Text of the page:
Budget distributed support vector machine for non-ID Federated Learning scenarios Articles uri icon

publication date

  • December 2022

start page

  • 100:1

end page

  • 100:25


  • 6


  • 13

International Standard Serial Number (ISSN)

  • 2157-6904

Electronic International Standard Serial Number (EISSN)

  • 2157-6912


  • In recent years, there has been remarkable growth in Federated Learning (FL) approaches because they have proven to be very effective in training large Machine Learning (ML) models and also serve to preserve data confidentiality, as recommended by the GDPR or other business confidentiality restrictions that may apply. Despite the success of FL, performance is greatly reduced when data is not distributed identically (non-ID) across participants, as local model updates tend to diverge from the optimal global solution and thus the model averaging procedure in the aggregator is less effective. Kernel methods such as Support Vector Machines (SVMs) have not seen an equivalent evolution in the area of privacy preserving edge computing because they suffer from inherent computational, privacy and scalability issues. Furthermore, non-linear SVMs do not naturally lead to federated schemes, since locally trained models cannot be passed to the aggregator because they reveal training data (they are built on Support Vectors), and the global model cannot be updated at every worker using gradient descent. In this article, we explore the use of a particular controlled complexity ('Budget”) Distributed SVM (BDSVM) in the FL scenario with non-ID data, which is the least favorable situation, but very common in practice. The proposed BDSVM algorithm is as follows: model weights are broadcasted to workers, which locally update some kernel Gram matrices computed according to a common architectural base and send them back to the aggregator, which finally combines them, updates the global model, and repeats the procedure until a convergence criterion is met. Experimental results using synthetic 2D datasets show that the proposed method can obtain maximal margin decision boundaries even when the data is non-ID distributed. Further experiments using real-world datasets with non-ID data distribution show that the proposed algorithm provides better performance with less communication requirements than a comparable Multilayer Perceptron (MLP) trained using FedAvg. The advantage is more remarkable for a larger number of edge devices. We have also demonstrated the robustness of the proposed method against information leakage, membership inference attacks, and situations with dropout or straggler participants. Finally, in experiments run on separate processes/machines interconnected via the cloud messaging service developed in the context of the EU-H2020 MUSKETEER project, BDSVM is able to train better models than FedAvg in about half the time.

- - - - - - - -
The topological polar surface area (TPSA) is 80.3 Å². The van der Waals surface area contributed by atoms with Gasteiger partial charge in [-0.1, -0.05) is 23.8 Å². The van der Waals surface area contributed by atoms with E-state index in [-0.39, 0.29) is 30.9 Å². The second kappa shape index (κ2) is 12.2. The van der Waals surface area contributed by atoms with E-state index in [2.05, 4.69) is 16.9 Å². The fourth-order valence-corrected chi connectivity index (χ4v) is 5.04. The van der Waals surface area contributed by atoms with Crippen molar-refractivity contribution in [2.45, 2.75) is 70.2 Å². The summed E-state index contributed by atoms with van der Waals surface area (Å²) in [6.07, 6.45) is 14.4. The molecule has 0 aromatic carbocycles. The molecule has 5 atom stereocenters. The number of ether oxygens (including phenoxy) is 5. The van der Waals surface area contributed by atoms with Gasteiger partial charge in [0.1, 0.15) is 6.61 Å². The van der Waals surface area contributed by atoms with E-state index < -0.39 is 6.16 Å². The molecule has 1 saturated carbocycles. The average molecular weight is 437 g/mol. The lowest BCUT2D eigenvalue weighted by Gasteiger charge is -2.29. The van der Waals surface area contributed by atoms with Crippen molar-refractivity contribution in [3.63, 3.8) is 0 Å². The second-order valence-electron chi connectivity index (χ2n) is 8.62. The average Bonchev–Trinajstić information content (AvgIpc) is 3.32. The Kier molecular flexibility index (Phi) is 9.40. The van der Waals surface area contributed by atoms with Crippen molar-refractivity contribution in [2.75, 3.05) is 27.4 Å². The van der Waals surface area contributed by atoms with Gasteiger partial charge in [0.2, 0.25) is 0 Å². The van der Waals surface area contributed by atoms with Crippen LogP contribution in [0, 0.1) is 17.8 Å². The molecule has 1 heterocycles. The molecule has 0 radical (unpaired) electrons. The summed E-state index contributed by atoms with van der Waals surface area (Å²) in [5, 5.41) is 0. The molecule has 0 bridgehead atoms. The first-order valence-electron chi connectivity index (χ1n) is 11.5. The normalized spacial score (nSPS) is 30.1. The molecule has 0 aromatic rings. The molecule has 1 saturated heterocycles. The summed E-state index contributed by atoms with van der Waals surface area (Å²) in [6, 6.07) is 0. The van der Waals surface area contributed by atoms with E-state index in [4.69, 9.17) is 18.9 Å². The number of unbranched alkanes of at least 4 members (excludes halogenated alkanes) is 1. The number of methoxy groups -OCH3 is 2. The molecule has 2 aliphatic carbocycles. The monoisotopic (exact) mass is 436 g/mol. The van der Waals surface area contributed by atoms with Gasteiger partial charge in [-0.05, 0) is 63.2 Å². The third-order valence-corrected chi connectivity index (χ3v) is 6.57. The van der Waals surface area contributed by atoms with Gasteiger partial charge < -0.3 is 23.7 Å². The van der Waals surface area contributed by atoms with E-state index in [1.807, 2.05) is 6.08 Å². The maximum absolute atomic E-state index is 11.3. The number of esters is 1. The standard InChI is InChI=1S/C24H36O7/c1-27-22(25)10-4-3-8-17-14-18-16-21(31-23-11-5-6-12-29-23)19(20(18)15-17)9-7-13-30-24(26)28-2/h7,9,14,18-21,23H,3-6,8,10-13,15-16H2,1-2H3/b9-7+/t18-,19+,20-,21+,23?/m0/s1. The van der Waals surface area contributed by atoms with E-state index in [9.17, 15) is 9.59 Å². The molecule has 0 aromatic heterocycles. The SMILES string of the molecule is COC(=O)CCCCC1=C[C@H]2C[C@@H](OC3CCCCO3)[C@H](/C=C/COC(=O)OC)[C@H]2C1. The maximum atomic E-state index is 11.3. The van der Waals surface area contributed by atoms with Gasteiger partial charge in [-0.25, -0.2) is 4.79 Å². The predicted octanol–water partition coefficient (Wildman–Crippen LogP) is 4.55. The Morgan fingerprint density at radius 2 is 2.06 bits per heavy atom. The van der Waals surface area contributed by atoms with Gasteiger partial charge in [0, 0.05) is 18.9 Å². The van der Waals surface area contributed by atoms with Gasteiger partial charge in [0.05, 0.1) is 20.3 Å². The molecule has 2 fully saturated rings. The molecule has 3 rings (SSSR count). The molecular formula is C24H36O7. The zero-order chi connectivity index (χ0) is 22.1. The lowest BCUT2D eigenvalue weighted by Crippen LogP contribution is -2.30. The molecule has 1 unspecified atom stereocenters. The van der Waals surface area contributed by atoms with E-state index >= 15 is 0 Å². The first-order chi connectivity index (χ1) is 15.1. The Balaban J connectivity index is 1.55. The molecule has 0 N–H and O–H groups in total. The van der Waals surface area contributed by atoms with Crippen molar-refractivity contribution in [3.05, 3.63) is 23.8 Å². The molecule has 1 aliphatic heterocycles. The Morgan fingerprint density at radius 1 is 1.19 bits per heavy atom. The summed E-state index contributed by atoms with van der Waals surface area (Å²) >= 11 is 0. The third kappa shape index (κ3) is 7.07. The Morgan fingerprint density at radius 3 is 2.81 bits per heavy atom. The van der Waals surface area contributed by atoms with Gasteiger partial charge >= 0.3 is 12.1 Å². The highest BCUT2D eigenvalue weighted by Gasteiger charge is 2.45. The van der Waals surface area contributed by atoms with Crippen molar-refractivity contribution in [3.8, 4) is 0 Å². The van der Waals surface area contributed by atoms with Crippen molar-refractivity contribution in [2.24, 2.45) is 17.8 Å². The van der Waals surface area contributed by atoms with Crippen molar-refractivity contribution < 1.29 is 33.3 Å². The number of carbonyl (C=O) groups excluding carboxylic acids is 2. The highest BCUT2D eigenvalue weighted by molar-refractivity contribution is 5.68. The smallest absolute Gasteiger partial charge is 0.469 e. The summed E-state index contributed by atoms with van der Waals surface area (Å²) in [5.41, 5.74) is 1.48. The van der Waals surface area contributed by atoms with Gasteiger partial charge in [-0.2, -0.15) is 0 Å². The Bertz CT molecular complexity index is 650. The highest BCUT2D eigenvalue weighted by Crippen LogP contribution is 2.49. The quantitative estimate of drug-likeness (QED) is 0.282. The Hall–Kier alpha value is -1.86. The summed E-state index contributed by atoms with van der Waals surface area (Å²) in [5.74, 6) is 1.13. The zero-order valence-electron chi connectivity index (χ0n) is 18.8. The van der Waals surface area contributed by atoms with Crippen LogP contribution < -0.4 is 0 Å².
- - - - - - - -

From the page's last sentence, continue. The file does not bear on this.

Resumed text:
• Telecommunications


  • eu-h2020; non-id; federated learning; distributed; support vector machine; kernel methods; budget; muketter